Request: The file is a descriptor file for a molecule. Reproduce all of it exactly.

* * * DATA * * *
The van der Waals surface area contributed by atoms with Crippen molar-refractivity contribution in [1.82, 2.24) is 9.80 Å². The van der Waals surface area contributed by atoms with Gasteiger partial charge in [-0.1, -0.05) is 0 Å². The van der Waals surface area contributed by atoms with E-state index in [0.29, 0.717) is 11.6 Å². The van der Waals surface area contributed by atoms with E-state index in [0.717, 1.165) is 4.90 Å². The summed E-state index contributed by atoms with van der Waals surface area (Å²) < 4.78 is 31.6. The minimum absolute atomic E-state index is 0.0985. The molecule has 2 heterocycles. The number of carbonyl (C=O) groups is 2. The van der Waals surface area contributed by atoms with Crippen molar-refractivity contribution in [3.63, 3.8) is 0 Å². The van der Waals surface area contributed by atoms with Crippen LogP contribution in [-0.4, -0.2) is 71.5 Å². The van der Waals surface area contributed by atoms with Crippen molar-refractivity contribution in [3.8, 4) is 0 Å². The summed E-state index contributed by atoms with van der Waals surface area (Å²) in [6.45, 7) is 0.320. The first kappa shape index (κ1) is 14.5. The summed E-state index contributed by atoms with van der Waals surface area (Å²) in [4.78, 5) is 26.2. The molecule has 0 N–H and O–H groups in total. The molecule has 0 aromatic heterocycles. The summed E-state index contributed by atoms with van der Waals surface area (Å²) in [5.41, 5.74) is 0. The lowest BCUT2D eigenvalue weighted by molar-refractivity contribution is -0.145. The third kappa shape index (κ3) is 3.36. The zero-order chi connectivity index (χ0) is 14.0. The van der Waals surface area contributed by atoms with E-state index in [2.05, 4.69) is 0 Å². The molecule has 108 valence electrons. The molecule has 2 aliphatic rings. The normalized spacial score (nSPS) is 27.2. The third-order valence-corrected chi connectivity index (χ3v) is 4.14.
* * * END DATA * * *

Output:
The van der Waals surface area contributed by atoms with Crippen molar-refractivity contribution in [1.82, 2.24) is 9.80 Å². The van der Waals surface area contributed by atoms with Gasteiger partial charge in [-0.1, -0.05) is 0 Å². The van der Waals surface area contributed by atoms with E-state index in [0.29, 0.717) is 11.6 Å². The van der Waals surface area contributed by atoms with E-state index in [0.717, 1.165) is 4.90 Å². The summed E-state index contributed by atoms with van der Waals surface area (Å²) < 4.78 is 31.6. The minimum absolute atomic E-state index is 0.0985. The molecule has 2 heterocycles. The number of carbonyl (C=O) groups is 2. The van der Waals surface area contributed by atoms with Crippen molar-refractivity contribution in [3.63, 3.8) is 0 Å². The van der Waals surface area contributed by atoms with Crippen LogP contribution in [-0.4, -0.2) is 71.5 Å². The van der Waals surface area contributed by atoms with Crippen molar-refractivity contribution in [3.8, 4) is 0 Å². The summed E-state index contributed by atoms with van der Waals surface area (Å²) in [6.45, 7) is 0.320. The first kappa shape index (κ1) is 14.5. The summed E-state index contributed by atoms with van der Waals surface area (Å²) in [4.78, 5) is 26.2. The molecule has 0 N–H and O–H groups in total. The molecule has 0 aromatic heterocycles. The summed E-state index contributed by atoms with van der Waals surface area (Å²) in [5.41, 5.74) is 0. The lowest BCUT2D eigenvalue weighted by molar-refractivity contribution is -0.145. The third kappa shape index (κ3) is 3.36. The zero-order chi connectivity index (χ0) is 14.0. The van der Waals surface area contributed by atoms with E-state index in [2.05, 4.69) is 0 Å². The molecule has 108 valence electrons. The molecule has 2 aliphatic rings. The normalized spacial score (nSPS) is 27.2. The third-order valence-corrected chi connectivity index (χ3v) is 4.14.